Crohn’s disease is a type of inflammatory bowel disease (IBD), resulting in swelling and dysfunction of the intestinal tract. The inflammation causes swelling, redness, and loss of normal bowel function.
The immune system then attacks the body instead of helpfully attacking a foreign invader (a virus or bacteria, for example). Crohn’s is an auto-immune disease.
The inflammation of Crohn’s disease most commonly affects the last part of the ileum (a part of the small intestine), and often includes the large intestine (the colon). However, inflammation may also occur in other areas of the gastrointestinal tract, affecting the mouth, esophagus, or stomach depending on the person.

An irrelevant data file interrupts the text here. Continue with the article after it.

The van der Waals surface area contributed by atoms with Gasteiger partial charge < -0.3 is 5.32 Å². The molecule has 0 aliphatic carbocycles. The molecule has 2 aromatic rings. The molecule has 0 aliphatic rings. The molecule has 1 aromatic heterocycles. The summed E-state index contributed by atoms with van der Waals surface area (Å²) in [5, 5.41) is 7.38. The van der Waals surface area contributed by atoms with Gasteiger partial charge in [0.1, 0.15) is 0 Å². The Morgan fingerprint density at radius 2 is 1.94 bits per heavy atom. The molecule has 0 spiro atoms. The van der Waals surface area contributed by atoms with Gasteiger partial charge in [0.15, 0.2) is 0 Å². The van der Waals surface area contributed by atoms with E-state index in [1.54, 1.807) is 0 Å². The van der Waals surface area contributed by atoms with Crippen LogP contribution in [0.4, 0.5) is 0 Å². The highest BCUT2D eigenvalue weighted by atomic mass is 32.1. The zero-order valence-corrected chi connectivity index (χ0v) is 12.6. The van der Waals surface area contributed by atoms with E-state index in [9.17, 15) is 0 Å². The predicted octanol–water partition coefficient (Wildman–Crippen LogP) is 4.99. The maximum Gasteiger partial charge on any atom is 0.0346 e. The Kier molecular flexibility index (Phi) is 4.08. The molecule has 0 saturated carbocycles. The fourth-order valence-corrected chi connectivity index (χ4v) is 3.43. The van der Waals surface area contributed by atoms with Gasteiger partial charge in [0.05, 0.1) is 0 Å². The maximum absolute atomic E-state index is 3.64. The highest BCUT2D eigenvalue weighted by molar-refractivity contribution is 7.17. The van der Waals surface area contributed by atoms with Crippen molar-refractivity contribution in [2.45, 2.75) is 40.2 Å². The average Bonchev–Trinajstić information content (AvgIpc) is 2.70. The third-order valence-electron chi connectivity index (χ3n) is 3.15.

Some symptoms of Crohn’s disease include diarrhea, fever, abdominal pain, inability to eat, weight loss, and fatigue. Some patients have severe pain that is like appendicitis.
Crohn’s disease also limits the ability of the affected intestine to absorb the nutrients from food; a patient with Crohn’s disease can have signs of malnutrition, depending on the amount of intestine affected by the disease and the time of having Crohn’s.
The combination of severe inflammation, ulceration, and scarring that occurs in Crohn’s disease can result in serious complications, including obstruction, abscess formation, and fistula formation.